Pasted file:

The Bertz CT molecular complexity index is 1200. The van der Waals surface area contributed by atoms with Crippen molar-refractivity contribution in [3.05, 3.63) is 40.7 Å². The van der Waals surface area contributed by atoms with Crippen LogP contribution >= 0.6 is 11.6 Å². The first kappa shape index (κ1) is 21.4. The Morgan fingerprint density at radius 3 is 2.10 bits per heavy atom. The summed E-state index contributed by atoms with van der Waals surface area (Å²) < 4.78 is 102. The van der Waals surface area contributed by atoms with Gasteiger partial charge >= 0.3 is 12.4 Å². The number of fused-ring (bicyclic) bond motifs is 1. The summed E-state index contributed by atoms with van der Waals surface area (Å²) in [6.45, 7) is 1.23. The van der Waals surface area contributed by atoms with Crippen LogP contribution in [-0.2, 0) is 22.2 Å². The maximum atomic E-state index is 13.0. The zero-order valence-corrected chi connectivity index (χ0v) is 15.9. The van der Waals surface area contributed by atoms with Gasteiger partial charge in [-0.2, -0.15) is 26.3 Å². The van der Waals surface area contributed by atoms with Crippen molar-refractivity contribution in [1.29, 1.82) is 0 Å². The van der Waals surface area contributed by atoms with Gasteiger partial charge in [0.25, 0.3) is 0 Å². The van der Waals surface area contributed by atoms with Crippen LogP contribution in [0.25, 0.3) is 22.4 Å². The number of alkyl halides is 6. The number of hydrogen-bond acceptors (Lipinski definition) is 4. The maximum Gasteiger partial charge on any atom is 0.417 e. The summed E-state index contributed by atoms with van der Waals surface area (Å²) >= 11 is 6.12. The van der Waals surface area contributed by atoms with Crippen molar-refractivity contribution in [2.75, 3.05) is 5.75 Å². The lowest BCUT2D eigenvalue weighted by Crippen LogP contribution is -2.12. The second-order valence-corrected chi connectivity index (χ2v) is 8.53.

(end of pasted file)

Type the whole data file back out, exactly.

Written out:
The Bertz CT molecular complexity index is 1200. The van der Waals surface area contributed by atoms with Crippen molar-refractivity contribution in [3.05, 3.63) is 40.7 Å². The van der Waals surface area contributed by atoms with Crippen LogP contribution >= 0.6 is 11.6 Å². The first kappa shape index (κ1) is 21.4. The Morgan fingerprint density at radius 3 is 2.10 bits per heavy atom. The summed E-state index contributed by atoms with van der Waals surface area (Å²) < 4.78 is 102. The van der Waals surface area contributed by atoms with Gasteiger partial charge >= 0.3 is 12.4 Å². The number of fused-ring (bicyclic) bond motifs is 1. The summed E-state index contributed by atoms with van der Waals surface area (Å²) in [6.45, 7) is 1.23. The van der Waals surface area contributed by atoms with Crippen LogP contribution in [-0.2, 0) is 22.2 Å². The maximum atomic E-state index is 13.0. The zero-order valence-corrected chi connectivity index (χ0v) is 15.9. The van der Waals surface area contributed by atoms with Gasteiger partial charge in [-0.2, -0.15) is 26.3 Å². The van der Waals surface area contributed by atoms with Crippen molar-refractivity contribution in [1.29, 1.82) is 0 Å². The van der Waals surface area contributed by atoms with Gasteiger partial charge in [0.25, 0.3) is 0 Å². The van der Waals surface area contributed by atoms with Crippen LogP contribution in [0.25, 0.3) is 22.4 Å². The number of alkyl halides is 6. The number of hydrogen-bond acceptors (Lipinski definition) is 4. The maximum Gasteiger partial charge on any atom is 0.417 e. The summed E-state index contributed by atoms with van der Waals surface area (Å²) >= 11 is 6.12. The van der Waals surface area contributed by atoms with Crippen molar-refractivity contribution in [2.75, 3.05) is 5.75 Å². The lowest BCUT2D eigenvalue weighted by Crippen LogP contribution is -2.12. The second-order valence-corrected chi connectivity index (χ2v) is 8.53.